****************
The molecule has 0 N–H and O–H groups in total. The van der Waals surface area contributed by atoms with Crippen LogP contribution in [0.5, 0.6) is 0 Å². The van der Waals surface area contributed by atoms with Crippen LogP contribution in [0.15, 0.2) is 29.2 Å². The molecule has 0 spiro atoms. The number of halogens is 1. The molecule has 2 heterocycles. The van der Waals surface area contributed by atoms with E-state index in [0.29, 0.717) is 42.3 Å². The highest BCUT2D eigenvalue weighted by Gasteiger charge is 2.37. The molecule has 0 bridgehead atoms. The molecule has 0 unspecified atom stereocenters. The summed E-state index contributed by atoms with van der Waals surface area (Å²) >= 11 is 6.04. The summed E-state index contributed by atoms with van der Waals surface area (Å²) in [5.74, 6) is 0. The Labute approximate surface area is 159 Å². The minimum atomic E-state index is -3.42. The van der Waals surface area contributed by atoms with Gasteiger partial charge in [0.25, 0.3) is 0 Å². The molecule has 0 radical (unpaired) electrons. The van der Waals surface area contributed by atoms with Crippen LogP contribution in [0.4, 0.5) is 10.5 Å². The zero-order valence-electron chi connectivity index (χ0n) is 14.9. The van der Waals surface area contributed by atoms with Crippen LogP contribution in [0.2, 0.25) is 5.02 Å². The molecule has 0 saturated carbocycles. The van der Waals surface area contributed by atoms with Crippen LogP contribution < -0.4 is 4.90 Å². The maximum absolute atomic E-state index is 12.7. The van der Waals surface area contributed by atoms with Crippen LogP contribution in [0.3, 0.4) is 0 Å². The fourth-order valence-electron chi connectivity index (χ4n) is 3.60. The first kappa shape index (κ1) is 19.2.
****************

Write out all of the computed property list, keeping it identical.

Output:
The molecule has 0 N–H and O–H groups in total. The van der Waals surface area contributed by atoms with Crippen LogP contribution in [0.5, 0.6) is 0 Å². The van der Waals surface area contributed by atoms with Crippen LogP contribution in [0.15, 0.2) is 29.2 Å². The molecule has 0 spiro atoms. The number of halogens is 1. The molecule has 2 heterocycles. The van der Waals surface area contributed by atoms with E-state index in [0.29, 0.717) is 42.3 Å². The highest BCUT2D eigenvalue weighted by Gasteiger charge is 2.37. The molecule has 0 bridgehead atoms. The molecule has 0 unspecified atom stereocenters. The summed E-state index contributed by atoms with van der Waals surface area (Å²) >= 11 is 6.04. The summed E-state index contributed by atoms with van der Waals surface area (Å²) in [5.74, 6) is 0. The Labute approximate surface area is 159 Å². The minimum atomic E-state index is -3.42. The van der Waals surface area contributed by atoms with Gasteiger partial charge in [0.25, 0.3) is 0 Å². The molecule has 0 radical (unpaired) electrons. The van der Waals surface area contributed by atoms with Crippen LogP contribution in [0.4, 0.5) is 10.5 Å². The zero-order valence-electron chi connectivity index (χ0n) is 14.9. The van der Waals surface area contributed by atoms with Crippen LogP contribution in [0.2, 0.25) is 5.02 Å². The molecule has 0 saturated carbocycles. The van der Waals surface area contributed by atoms with Crippen LogP contribution < -0.4 is 4.90 Å². The maximum absolute atomic E-state index is 12.7. The van der Waals surface area contributed by atoms with Crippen LogP contribution in [0.3, 0.4) is 0 Å². The fourth-order valence-electron chi connectivity index (χ4n) is 3.60. The first kappa shape index (κ1) is 19.2.